Shoulder Stand: 6 Benefits Of This Yoga Inversion + How To Do It Safely
Known by many yogis as “the queen of all yoga poses,” shoulder stand is an advanced posture that—while very beneficial for your body and mind—can take time and patience to master. Here's exactly how to do this inversion the right way, and some expert-approved modifications and top tips. Consider this your complete guide to shoulder stands—you'll be practicing this impressive pose in no time.
6 benefits of shoulder stand.
Shoulder stands don’t just look impressive—they can also improve everything from your strength to your circulation. Below are the biggest benefits to doing shoulder stands, according to science.
Inversions—like shoulder stand—can reverse your blood flow so that when you stand back up, a fresh wave of blood shoots through your body. Experts have researched how this rush revs up your circulation and brings more oxygen into your entire body.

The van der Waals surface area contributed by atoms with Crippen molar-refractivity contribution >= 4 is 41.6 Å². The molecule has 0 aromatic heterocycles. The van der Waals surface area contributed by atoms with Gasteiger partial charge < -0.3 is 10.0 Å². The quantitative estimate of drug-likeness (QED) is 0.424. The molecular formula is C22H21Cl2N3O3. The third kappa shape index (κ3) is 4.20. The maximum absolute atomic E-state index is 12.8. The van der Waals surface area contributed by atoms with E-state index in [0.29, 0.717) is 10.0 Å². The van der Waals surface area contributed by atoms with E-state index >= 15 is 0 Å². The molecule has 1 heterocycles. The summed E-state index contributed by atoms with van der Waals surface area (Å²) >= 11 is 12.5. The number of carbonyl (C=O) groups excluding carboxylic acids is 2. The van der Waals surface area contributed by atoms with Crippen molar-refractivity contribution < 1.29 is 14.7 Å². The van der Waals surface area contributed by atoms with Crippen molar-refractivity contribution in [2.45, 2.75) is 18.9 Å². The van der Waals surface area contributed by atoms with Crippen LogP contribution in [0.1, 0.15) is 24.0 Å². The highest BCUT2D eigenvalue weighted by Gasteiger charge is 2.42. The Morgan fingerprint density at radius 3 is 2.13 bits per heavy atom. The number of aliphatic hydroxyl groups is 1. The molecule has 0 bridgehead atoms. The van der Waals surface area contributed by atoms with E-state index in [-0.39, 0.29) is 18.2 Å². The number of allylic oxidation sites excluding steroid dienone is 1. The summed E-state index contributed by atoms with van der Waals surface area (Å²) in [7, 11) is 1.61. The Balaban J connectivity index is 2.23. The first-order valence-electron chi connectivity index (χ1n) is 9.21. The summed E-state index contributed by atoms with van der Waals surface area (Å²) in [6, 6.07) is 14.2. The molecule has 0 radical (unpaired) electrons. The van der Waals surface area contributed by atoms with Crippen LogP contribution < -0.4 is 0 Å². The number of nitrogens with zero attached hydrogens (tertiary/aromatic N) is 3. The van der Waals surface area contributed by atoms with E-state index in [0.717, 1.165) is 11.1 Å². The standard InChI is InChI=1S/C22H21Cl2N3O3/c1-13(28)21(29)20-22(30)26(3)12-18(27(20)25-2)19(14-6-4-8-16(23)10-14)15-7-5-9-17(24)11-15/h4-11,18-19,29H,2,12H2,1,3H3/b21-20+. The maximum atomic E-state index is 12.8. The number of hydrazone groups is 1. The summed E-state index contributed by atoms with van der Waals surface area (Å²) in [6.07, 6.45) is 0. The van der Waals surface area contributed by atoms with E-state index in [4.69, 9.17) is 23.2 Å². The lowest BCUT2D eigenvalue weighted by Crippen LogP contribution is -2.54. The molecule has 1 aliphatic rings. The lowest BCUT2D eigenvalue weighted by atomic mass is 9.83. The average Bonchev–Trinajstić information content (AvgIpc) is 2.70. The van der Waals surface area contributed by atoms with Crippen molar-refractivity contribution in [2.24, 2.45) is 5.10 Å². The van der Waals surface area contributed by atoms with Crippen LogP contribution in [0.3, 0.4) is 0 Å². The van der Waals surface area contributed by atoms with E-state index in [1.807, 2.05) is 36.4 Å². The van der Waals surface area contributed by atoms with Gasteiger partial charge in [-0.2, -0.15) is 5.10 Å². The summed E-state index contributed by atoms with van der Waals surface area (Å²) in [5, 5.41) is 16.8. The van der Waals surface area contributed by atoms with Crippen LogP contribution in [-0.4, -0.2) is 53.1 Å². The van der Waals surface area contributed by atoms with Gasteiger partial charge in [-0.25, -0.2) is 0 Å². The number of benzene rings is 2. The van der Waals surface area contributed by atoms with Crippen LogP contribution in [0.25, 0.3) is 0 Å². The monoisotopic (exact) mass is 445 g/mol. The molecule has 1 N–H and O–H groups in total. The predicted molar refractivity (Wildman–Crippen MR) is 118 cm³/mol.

Builds strength and flexibility.
Lifting into—and holding—shoulder stand requires a lot of core strength along with upper body strength. It also increases the range of motion and flexibility in your neck and shoulders and can even strengthen your legs and back muscles as your entire body is engaged during the posture.
Can improve digestion.
According to experts, being upside down readjusts your internal organs like your intestines and colon. That, in turn, can stimulate bowel movements and clears up your digestive system (which can be perfect for people struggling with constipation or IBS!).
Can enhance your lymphatic system.